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Okinawa Kobudo
(Art of traditional weapons)

Kobudo, the art of the traditional weapons, went through a similar development like Karate-Do. Originally from China, Kobudo has been changed and improved over many centuries. In today’s modern sport karate schools, Kobudo has almost entirely disappeared. The traditional weapons were used as farm or fishing tools, which could also be used for self protection by the common people, which at the time weren’t allowed to posses “real” weapons.

To learn the art of Kobudo one needs plenty of determination to do countless repetitions, to get familiar with a weapon in such a way that it feels like an extension of the body and not a strange object anymore.

Through the training of Kobudo one attains a general knowledge for weapons. One gets to know the advantages or disadvantages for certain weapons in different situations.

Weapons are also an ideal training tool to learn a greater coordination which doesn’t stop at the fingertips. The training of Kobudo is a perfect enhancement of the Karate-Do training.

Although practiced fairly regularly, Kobudo is not the primary aim in Kushido due to the limited amount of time most people can invest.

After the white belt stage, where mostly only the empty hand elements were practiced, the greenbelts start to learn the first techniques with the Bo, Jo, Nunchaku and Tonfa.

At the black belt stage it is expected to know at least the basic techniques plus the first form of those 4 weapons.

Bo and Jo

The Bo (6 foot wooden staff) and the Jo (4 foot wooden staff) probably are the oldest weapons which were always at hand. A wooden stick such as a broom handle, baseball bat, stick in the forest) is still today always at hand and through that one of the most practical weapons. A stick is easy and effective to use in many situations.

Contrary to the very flexible Chinese version with its very dynamic techniques, Kushido’s techniques are more suited for the harder and heavier type weapon, which are used in a slightly slower way.

The Bo and the Jo are the weapons with the longest reach which are used in the Kushido school. With these one can learn to control a bigger distance. Through their length the end of the sticks, which are mainly used to strike with, reach very high velocity which makes them very effective.

The Jo, and the even more so the Bo through the slower movements, are ideal training tools for the beginner in the weapons art.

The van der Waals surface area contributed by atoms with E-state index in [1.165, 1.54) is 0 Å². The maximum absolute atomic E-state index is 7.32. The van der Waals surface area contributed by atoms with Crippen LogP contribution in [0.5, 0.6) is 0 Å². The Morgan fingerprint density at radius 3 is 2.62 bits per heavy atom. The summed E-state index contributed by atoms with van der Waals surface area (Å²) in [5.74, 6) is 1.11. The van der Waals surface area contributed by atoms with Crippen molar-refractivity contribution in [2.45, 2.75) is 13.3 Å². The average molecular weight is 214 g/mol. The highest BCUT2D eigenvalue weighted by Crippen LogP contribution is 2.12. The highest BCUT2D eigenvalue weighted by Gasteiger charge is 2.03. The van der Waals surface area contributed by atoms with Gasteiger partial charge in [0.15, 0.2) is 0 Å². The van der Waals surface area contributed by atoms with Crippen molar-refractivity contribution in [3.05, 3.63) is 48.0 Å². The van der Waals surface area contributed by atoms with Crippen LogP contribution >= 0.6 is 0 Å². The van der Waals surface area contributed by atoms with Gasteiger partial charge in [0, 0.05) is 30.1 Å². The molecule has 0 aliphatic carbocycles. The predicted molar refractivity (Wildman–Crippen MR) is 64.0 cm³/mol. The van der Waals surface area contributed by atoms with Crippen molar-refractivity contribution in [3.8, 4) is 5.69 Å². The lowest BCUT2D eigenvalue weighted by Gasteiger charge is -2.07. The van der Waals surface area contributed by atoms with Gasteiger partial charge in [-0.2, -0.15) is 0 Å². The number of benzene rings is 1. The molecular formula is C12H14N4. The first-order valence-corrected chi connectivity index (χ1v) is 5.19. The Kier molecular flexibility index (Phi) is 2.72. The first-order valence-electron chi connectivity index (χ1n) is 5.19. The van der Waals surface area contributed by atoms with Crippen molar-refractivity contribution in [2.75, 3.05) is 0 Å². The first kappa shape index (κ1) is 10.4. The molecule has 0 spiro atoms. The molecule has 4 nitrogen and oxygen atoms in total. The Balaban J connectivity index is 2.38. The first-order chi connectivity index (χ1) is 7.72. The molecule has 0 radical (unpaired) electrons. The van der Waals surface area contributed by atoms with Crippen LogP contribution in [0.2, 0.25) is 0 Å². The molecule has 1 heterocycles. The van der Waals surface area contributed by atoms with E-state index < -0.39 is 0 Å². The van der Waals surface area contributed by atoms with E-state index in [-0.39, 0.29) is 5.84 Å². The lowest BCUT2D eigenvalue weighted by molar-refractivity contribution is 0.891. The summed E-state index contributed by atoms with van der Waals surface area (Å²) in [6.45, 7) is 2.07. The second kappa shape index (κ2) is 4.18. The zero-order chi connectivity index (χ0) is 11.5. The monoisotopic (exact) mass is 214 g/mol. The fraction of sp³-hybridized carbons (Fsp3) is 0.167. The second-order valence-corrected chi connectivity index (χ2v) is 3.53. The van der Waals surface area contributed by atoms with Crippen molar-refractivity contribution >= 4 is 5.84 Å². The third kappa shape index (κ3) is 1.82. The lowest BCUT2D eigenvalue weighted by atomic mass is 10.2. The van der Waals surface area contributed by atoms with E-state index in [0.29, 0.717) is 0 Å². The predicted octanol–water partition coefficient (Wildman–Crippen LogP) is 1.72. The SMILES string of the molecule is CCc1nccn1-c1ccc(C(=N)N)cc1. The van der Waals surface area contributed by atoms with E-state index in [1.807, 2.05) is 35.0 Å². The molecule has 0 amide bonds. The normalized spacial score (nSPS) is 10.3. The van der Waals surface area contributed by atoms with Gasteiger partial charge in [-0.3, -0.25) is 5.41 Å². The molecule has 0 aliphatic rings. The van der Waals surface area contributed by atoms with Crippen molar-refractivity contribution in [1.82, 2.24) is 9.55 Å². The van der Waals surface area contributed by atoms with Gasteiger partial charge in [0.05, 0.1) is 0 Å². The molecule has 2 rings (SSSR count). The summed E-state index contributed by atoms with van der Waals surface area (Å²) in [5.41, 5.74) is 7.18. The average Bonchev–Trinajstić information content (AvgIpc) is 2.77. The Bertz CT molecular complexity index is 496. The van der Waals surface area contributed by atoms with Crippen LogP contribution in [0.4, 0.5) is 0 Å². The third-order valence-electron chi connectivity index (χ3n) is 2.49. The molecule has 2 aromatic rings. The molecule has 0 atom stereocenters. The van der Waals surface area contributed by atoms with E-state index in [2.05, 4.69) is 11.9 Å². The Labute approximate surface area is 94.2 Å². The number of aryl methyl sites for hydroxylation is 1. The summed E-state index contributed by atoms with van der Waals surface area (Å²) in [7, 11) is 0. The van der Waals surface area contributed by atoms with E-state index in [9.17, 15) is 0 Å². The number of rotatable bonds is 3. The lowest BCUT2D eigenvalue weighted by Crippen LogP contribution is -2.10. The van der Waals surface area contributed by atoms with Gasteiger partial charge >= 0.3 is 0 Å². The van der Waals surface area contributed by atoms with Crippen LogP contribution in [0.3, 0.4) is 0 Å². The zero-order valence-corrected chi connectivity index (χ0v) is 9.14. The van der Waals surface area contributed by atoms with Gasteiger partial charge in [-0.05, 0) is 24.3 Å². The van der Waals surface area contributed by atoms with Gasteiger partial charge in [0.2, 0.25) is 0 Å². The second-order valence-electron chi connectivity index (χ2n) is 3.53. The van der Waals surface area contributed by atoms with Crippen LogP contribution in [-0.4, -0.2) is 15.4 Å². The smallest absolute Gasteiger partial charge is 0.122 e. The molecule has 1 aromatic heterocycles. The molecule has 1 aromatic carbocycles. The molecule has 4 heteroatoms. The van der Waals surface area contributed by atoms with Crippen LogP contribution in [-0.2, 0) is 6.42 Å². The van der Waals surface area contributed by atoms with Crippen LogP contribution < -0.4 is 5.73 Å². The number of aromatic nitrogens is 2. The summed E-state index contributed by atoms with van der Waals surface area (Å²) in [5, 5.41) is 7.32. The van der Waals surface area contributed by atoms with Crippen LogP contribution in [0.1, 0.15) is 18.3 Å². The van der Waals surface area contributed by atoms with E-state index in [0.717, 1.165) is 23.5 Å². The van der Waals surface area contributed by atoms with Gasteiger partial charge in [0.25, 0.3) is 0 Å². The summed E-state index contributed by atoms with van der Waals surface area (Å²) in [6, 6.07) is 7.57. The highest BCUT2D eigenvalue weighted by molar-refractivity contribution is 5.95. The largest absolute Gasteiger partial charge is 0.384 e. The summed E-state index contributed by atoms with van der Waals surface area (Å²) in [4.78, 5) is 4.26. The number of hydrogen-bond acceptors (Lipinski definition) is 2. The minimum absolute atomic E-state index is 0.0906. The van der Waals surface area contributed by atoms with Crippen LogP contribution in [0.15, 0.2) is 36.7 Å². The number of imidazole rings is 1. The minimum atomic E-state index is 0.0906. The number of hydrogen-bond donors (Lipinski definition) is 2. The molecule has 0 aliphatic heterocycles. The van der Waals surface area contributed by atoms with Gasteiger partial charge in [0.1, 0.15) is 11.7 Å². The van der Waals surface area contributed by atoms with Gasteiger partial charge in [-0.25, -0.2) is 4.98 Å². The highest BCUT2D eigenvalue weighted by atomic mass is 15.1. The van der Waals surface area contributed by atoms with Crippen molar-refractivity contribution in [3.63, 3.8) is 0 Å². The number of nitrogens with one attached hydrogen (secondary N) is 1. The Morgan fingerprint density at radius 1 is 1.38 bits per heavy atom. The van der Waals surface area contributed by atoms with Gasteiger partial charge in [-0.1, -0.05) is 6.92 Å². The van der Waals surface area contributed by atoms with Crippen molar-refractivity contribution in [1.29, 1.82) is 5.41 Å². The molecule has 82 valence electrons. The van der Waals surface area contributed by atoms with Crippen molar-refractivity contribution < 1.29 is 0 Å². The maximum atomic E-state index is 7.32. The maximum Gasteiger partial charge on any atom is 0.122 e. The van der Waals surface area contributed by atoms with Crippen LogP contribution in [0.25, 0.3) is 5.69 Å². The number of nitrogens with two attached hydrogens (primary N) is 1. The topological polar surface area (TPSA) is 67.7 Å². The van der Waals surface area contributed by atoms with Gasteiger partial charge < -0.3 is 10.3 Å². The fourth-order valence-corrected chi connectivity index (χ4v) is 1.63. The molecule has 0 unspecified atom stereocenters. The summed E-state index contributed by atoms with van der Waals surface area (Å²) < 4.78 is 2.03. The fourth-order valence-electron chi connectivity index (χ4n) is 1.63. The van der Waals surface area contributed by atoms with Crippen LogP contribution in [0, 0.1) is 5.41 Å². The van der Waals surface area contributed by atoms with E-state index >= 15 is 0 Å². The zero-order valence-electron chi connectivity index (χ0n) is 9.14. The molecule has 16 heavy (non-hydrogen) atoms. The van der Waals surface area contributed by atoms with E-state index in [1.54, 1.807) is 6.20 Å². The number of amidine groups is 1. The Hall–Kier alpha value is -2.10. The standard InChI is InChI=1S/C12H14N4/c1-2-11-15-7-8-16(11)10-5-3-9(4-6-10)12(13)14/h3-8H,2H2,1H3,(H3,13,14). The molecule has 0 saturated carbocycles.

The Nunchaku, which was basically a corn thresher, is probably the most known of all the traditional weapons, due to the famous films of Bruce Lee.

Due to its fame there exists almost an infinite number of different types of Nunchakus. Wood, plastic, foam or even metal types, round or octagonal, from short to long, from light to heavy, with chains or strings and even as telescopic version to hide in a small pocket. The one used in the Kushido school is an octagonal wooden version with strings.

In the hand of a expert, the Nunchaku is a exceptional versatile weapon. Its movements also look spectacular. The handling of the Nunchaku needs the most practice of all the weapons, because it consist of two flexible parts. There is always a danger of it snapping back at the point of impact. To stop this from happening it is important to understand the cutting nature of the Nunchaku.

The Tonfa was the wooden handle of a corn or rice grinding stone. The Tonfa is together with the Bo and Jo, one of the easier weapons to learn. Almost all the Karate techniques can be done exactly the same way with the Tonfa in ones hands.

The Tonfa becomes a very effective and interesting weapon if one starts to be able to execute the swinging and rotating techniques.

The ideas where the Sai comes from differ widely. Some say it was originally built as a weapon. Others say it was used as a tool to pull fish into a boot or to help planting vegetables.

The Sai with its sharp points is very effective. The two short side points are also a good protection for the hand and help to lock the opponents weapon.

Similar to the Tonfa, most Karate techniques can also be executed with two Sai in ones hands in a very compact form without any major adaptations.

The Kama (Sickel) has a very robust blade out of metal and was used to cut corn and rice. The Kama was maybe the only sharp tool which wasn’t taken away from the common people.

The Kama is the most dangerous of the weapons in Kushido. With a good strike almost any obstacle including protective armour can be penetrated. Exercises with the Kama need impeccable control as to not cause injuries.

It is the last of the weapons that are being taught in the Kushido school.

 Kushido Schweiz  Renshi Baumann Paul & Juanita , Wijermattstrasse 5 , 6064 Kerns , Tel.: 041 612 18 41 , E-Mail
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